For a roughly 10-year stretch during the 1980s and ‘90s, Eric Walker played a weird little game with UFO researchers. The retired Penn State president (1956-70) was rumored to have attended discussions at Wright-Patterson AFB concerning debris-recovery revelations from the alleged 1947 Roswell, N.M., crash. The smartest thing Walker could’ve done was to simply ignore the hounds on his heels. Yet, probably against the better judgement of a man whose most conspicuous public legacy is a PSU science facility bearing his name, Walker left behind a trail of letters and phone conversations no less baffling today than they were 20-some years ago.
You can’t get there from here
You can’t get there from here
|By Billy Cox|
As executive secretary for the Pentagon’s Research & Development Board from 1950-52, Walker had been neck-deep in some of the military’s most successful weapons systems of World War II. We are, however, unlikely to know the full extent of his activities. In the 1980s, for instance, long-time investigator Stan Friedman located a military archive cover sheet from the Department of the Army to the Chairman of the United States Communications Intelligence Board. The heading reads “Indoctrination for Special Intelligence for Mr. Eric Arthur Walker,” but the rest of the document is missing.
At any rate, when researchers began querying Walker by phone and mail at his residences in State College, Pa., and Hilton Head, S.C., they got less — and a lot more — than they bargained for. In a series of bizarre exchanges, Walker alternately confirmed and denied the existence of the controversial and possibly apocryphal MJ-12 ET study group, warned sleuths to “leave it alone!,” returned letters with cryptic margin notes and, in his lengthiest written response, stated Roswell’s crashed UFOnauts “were four very normal individuals, all male” who went on to immerse themselves in American society. “I hope,” he concluded, “that you will let matters lie as they are. The results are completely satisfactory, and nothing is to be gained by further publicity.”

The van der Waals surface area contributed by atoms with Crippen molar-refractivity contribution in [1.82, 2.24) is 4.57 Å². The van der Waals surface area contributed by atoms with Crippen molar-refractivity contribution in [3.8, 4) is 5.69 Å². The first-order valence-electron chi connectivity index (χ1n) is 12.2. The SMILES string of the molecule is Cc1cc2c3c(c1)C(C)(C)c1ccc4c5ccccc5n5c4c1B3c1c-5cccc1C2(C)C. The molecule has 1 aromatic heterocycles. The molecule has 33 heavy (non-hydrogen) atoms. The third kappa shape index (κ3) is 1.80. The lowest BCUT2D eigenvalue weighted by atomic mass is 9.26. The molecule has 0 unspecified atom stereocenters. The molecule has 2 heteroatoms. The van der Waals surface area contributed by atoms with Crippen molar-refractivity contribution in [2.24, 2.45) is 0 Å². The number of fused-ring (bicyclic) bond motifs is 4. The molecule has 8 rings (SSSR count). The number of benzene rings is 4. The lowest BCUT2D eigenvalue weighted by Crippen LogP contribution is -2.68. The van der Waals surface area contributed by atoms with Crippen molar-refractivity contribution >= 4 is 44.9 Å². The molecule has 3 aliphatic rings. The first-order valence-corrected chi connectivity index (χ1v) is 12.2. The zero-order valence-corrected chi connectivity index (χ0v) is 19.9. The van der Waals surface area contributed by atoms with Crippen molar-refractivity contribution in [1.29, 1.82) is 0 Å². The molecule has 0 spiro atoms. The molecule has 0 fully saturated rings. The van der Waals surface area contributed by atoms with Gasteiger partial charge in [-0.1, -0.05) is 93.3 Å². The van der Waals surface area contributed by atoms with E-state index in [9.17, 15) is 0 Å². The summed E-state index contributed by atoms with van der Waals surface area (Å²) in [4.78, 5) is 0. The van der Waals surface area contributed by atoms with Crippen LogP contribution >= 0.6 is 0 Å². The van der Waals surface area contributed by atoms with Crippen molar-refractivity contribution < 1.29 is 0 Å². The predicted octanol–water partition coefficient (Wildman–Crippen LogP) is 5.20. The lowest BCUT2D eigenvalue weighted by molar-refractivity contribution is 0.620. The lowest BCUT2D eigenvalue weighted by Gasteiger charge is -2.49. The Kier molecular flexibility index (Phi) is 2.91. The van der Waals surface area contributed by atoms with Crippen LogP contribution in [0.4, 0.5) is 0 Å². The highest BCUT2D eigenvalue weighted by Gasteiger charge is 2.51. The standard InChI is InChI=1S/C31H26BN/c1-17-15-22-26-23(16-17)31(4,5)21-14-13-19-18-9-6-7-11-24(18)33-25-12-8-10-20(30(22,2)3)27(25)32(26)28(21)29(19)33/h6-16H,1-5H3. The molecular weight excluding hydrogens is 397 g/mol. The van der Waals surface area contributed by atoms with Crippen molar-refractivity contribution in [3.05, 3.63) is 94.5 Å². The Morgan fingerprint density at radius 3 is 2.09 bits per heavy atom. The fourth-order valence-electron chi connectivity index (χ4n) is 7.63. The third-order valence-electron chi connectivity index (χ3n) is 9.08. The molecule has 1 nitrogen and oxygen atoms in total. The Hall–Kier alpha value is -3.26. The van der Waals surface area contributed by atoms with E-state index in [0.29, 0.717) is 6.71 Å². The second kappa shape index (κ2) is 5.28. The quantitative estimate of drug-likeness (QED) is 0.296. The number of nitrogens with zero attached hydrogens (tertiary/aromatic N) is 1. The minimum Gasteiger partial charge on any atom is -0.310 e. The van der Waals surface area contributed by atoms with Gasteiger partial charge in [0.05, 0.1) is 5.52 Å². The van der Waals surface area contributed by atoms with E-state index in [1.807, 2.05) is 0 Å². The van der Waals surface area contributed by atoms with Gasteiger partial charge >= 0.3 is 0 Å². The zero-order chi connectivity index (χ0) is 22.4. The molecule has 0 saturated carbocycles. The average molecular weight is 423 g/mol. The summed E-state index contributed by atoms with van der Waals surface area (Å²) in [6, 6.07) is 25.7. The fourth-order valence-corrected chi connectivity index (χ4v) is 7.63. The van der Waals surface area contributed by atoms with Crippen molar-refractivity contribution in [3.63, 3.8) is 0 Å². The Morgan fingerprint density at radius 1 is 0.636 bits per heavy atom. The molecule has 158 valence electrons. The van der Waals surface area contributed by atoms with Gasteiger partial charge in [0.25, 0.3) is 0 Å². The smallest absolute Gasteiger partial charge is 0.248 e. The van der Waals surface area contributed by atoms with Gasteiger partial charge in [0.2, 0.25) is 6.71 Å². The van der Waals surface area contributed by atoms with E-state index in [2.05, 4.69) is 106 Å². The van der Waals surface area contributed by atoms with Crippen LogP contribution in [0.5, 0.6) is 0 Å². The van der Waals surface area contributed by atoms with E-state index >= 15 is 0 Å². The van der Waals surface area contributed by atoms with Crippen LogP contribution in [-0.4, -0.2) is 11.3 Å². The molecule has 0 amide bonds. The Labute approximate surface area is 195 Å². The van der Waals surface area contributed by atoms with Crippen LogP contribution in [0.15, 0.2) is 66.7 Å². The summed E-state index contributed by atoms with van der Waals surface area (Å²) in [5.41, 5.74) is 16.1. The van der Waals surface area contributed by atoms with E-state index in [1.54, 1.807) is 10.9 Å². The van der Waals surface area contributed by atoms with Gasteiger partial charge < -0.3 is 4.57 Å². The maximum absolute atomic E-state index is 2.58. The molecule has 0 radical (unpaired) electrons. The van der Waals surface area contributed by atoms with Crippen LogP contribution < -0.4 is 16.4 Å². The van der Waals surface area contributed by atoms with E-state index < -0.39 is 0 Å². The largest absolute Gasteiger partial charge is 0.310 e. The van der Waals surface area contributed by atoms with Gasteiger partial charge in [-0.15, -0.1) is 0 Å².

UFOs, Area 51, and Government Informants: A Report on Government Involvement in UFO Crash Retrievals, the just-released book by Grant Cameron and Scott Crain. Sifting through a mind-numbing alphabet soup of military agencies, sorting out disinformation and counterintelligence dispersed by a cast of interlocking and largely forgotten Cold War players, the authors’ quixotic journey is reminiscent of Mark Pilkington’s 2010 journey down the rabbit hole, Mirage Men.
But unlike Pilkington, whose futile rumble with spookworld led him to conclude the UFO mystery is a cover for special operations, the Cameron-Crane project contends the misdirection is an effort to open the cage one screw at a time. The authors say that leaking potential half-truths into the public domain — such as President Truman’s alleged 1952 briefing paper on ETs for president-elect Eisenhower — is a calculated gamble to slowly acclimatize Americans into accepting the reality of an alien intrusion onto our planet.
In fact, they argue that former CIA agent Chase Brandon’s announcement last summer that he’d discovered some Roswell files in the Agency’s archives was a coordinated fabrication in the latest chapter of the ongoing strategy. “Hence Brandon has not been prosecuted for lying about the CIA,” they write. “Hence the CIA did not call him a liar. The Roswell box story is a made-up story with no breaches of security. Brandon and the CIA are a team. This is why nothing was done by the CIA, and nothing will be done.”
No, the Cameron-Crane theory isn’t a new idea. But UFOs, Area 51, and Government Informants took decades of exhaustive research to pull together. It is at once speculative, informed, and inferential; one might easily disagree with its verdict. But in reaching that verdict, what they give us is a forbidding diagram of just how tedious, maddening, arcane and thankless a chore it is to assemble historical contexts to build such a case. It’s the sort of journey that requires the patience of a buzzard or a tree sloth, along with a tolerance for being spun like a top by insiders — retired or otherwise — like Eric Walker.
No doubt you’ll leave this back-channel maze far less naive than the way you entered. The flip side is, it just might serve as a textbook warning to young lions intent on cracking this nut. In fact, you can almost imagine Walker, back in the day, quoting Dante’s Divine Comedy in a plaintive appeal for outsiders to back off: “Abandon hope, all ye who enter here.”
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